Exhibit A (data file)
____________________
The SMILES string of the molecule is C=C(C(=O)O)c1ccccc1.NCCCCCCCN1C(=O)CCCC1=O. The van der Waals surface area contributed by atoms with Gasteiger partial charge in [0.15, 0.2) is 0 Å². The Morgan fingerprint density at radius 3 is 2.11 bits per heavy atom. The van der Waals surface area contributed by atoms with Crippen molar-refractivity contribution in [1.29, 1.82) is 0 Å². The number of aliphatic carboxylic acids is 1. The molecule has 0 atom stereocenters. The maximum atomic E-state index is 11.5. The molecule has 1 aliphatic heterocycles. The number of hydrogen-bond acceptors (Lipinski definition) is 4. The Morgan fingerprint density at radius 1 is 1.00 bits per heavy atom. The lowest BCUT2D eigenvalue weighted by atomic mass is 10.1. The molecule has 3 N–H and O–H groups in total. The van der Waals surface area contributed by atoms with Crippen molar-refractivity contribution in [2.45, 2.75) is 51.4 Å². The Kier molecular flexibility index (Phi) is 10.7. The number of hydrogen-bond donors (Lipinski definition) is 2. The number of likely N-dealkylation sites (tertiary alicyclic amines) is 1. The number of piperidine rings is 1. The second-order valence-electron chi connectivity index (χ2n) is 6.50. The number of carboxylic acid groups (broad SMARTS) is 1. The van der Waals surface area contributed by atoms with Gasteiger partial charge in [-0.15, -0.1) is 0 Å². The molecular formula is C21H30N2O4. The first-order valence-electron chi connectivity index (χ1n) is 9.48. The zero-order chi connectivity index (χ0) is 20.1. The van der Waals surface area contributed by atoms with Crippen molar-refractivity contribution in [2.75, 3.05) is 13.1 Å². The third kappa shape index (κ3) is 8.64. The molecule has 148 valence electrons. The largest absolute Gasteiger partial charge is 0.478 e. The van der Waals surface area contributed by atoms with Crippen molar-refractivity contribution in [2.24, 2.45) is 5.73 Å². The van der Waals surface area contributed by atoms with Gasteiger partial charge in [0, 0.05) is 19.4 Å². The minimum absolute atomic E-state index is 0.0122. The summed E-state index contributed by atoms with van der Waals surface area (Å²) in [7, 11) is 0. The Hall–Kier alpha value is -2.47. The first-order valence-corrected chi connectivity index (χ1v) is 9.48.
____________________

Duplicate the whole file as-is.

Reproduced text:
The SMILES string of the molecule is C=C(C(=O)O)c1ccccc1.NCCCCCCCN1C(=O)CCCC1=O. The van der Waals surface area contributed by atoms with Gasteiger partial charge in [0.15, 0.2) is 0 Å². The Morgan fingerprint density at radius 3 is 2.11 bits per heavy atom. The van der Waals surface area contributed by atoms with Crippen molar-refractivity contribution in [1.29, 1.82) is 0 Å². The number of aliphatic carboxylic acids is 1. The molecule has 0 atom stereocenters. The maximum atomic E-state index is 11.5. The molecule has 1 aliphatic heterocycles. The number of hydrogen-bond acceptors (Lipinski definition) is 4. The Morgan fingerprint density at radius 1 is 1.00 bits per heavy atom. The lowest BCUT2D eigenvalue weighted by atomic mass is 10.1. The molecule has 3 N–H and O–H groups in total. The van der Waals surface area contributed by atoms with Crippen molar-refractivity contribution in [2.45, 2.75) is 51.4 Å². The Kier molecular flexibility index (Phi) is 10.7. The number of hydrogen-bond donors (Lipinski definition) is 2. The number of likely N-dealkylation sites (tertiary alicyclic amines) is 1. The number of piperidine rings is 1. The second-order valence-electron chi connectivity index (χ2n) is 6.50. The number of carboxylic acid groups (broad SMARTS) is 1. The van der Waals surface area contributed by atoms with Gasteiger partial charge in [-0.15, -0.1) is 0 Å². The molecular formula is C21H30N2O4. The first-order valence-electron chi connectivity index (χ1n) is 9.48. The zero-order chi connectivity index (χ0) is 20.1. The van der Waals surface area contributed by atoms with Crippen molar-refractivity contribution in [2.75, 3.05) is 13.1 Å². The third kappa shape index (κ3) is 8.64. The molecule has 148 valence electrons. The largest absolute Gasteiger partial charge is 0.478 e. The van der Waals surface area contributed by atoms with Crippen molar-refractivity contribution in [2.24, 2.45) is 5.73 Å². The van der Waals surface area contributed by atoms with Gasteiger partial charge in [0, 0.05) is 19.4 Å². The minimum absolute atomic E-state index is 0.0122. The summed E-state index contributed by atoms with van der Waals surface area (Å²) in [7, 11) is 0. The Hall–Kier alpha value is -2.47. The first-order valence-corrected chi connectivity index (χ1v) is 9.48.